Answer: COSY. Solution satisfies “comfortable” and, when written as COS Y, “trigonometrical expression”, i.e. the cosine of a variable, Y.

  1. Journalist died, Times agree, in early spring? (5,13)

Answer: LOBBY CORRESPONDENT (i.e. a “journalist” on parliamentary affairs). Solution is OB (i.e. “died”, specifically a recognised abbreviation of the Latin, obit), BY (i.e. “times”, as in multiplication – ignore the misleading capitalisation) and CORRESPOND (i.e. “agree”) all placed “in” LENT (i.e. “early spring”), like so: L(OB-BY-CORRESPOND)ENT.

  1. Most tedious journey, in a way (7)

Answer: ARIDEST (i.e. “most tedious” – Chambers disagrees, but my Oxford backs it up. Ish.) Solution is RIDE (i.e. “journey”) placed “in” A and ST (i.e. “way”, specifically a recognised abbreviation of “street”), like so: A-(RIDE)-ST.

  1. After meal, perform music, not serious (7)

Answer: TEASING (i.e. “not serious” – hmm, not really. The closest I can get is to playfully make fun of someone, but this is hardly satisfying). Solution is SING (i.e. “perform music”) placed “after” TEA (i.e. “meal”), like so: TEA-SING.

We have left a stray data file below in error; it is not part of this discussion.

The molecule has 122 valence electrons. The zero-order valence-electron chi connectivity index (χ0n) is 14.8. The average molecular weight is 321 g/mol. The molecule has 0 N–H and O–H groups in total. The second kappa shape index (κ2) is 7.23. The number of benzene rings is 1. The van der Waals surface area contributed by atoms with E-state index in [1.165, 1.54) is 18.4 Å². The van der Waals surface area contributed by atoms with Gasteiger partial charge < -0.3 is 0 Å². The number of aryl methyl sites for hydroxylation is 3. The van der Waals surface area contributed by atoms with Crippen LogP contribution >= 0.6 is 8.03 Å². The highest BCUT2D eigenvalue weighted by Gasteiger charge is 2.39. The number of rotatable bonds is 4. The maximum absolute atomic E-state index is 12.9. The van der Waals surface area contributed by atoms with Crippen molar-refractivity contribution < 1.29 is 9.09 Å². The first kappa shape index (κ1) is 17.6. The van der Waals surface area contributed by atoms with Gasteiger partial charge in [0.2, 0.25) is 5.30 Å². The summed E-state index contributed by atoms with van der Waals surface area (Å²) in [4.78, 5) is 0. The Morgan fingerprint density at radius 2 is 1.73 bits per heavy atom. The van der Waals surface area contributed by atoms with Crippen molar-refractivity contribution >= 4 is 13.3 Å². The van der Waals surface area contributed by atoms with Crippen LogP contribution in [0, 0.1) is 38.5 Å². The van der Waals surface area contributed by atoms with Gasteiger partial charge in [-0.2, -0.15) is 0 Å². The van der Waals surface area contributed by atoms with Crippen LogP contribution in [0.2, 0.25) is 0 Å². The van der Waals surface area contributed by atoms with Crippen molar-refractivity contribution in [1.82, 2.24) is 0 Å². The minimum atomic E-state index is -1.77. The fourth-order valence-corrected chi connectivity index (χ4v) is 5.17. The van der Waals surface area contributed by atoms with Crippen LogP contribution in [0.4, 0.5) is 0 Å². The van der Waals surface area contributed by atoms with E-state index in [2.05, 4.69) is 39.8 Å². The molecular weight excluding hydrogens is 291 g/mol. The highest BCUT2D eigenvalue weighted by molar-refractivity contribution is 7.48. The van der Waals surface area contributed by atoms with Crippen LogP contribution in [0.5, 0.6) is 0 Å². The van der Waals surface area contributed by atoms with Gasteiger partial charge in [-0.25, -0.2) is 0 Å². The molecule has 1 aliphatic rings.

1. Wizard goes on curious search (7)

Answer: RUMMAGE (i.e. “search”). Solution is MAGE (i.e. “wizard”) placed “on” or after RUM (i.e. “curious”), like so: RUM-MAGE.

  1. Holder of secure government post abroad (10,3)

Answer: DIPLOMATIC BAG, a “holder of secure government post” or mail over in the US (i.e. “abroad”).

  1. Lear’s companion offered to drink last of strong mineral (5,4)

Answer: FOOL’S GOLD (i.e. “mineral”). Solution is FOOL (i.e. “Lear’s companion” in Shakespeare’s King Lear) followed by SOLD (i.e. “offered”) once wrapped around or “drinking” G (i.e. “last of strong”, i.e. the last letter of “strong”), like so: FOOL-S(G)OLD.

  1. Indicate approval, having cleaned out dirty seabird (5)